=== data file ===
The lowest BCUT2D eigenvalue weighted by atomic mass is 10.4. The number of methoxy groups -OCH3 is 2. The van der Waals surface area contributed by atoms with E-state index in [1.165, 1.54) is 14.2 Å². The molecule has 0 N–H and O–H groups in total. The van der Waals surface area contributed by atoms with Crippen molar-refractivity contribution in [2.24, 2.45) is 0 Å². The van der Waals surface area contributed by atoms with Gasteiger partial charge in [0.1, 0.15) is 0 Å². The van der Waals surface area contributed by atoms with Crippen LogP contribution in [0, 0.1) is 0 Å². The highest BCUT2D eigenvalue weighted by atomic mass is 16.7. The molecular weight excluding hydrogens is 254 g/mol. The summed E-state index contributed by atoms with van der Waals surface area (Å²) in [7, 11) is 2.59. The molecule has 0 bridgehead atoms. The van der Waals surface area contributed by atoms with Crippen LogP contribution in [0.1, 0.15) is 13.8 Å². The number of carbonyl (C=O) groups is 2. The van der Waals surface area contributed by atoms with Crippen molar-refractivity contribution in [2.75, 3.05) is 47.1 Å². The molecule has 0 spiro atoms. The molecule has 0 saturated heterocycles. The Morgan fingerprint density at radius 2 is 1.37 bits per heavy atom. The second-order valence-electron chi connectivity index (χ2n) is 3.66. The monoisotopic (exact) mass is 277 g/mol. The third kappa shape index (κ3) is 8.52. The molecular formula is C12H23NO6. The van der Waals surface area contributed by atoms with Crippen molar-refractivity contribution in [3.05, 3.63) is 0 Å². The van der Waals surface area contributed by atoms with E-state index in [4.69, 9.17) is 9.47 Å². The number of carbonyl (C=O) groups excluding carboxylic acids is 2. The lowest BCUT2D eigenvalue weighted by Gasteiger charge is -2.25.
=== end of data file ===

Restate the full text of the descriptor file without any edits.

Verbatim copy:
The lowest BCUT2D eigenvalue weighted by atomic mass is 10.4. The number of methoxy groups -OCH3 is 2. The van der Waals surface area contributed by atoms with E-state index in [1.165, 1.54) is 14.2 Å². The molecule has 0 N–H and O–H groups in total. The van der Waals surface area contributed by atoms with Crippen molar-refractivity contribution in [2.24, 2.45) is 0 Å². The van der Waals surface area contributed by atoms with Gasteiger partial charge in [0.1, 0.15) is 0 Å². The van der Waals surface area contributed by atoms with Crippen LogP contribution in [0, 0.1) is 0 Å². The highest BCUT2D eigenvalue weighted by atomic mass is 16.7. The molecular weight excluding hydrogens is 254 g/mol. The summed E-state index contributed by atoms with van der Waals surface area (Å²) in [7, 11) is 2.59. The molecule has 0 bridgehead atoms. The van der Waals surface area contributed by atoms with Crippen LogP contribution in [0.1, 0.15) is 13.8 Å². The number of carbonyl (C=O) groups is 2. The van der Waals surface area contributed by atoms with Crippen molar-refractivity contribution in [2.75, 3.05) is 47.1 Å². The molecule has 0 spiro atoms. The molecule has 0 saturated heterocycles. The Morgan fingerprint density at radius 2 is 1.37 bits per heavy atom. The second-order valence-electron chi connectivity index (χ2n) is 3.66. The monoisotopic (exact) mass is 277 g/mol. The third kappa shape index (κ3) is 8.52. The molecular formula is C12H23NO6. The van der Waals surface area contributed by atoms with Crippen molar-refractivity contribution in [3.05, 3.63) is 0 Å². The van der Waals surface area contributed by atoms with E-state index in [4.69, 9.17) is 9.47 Å². The number of carbonyl (C=O) groups excluding carboxylic acids is 2. The lowest BCUT2D eigenvalue weighted by Gasteiger charge is -2.25.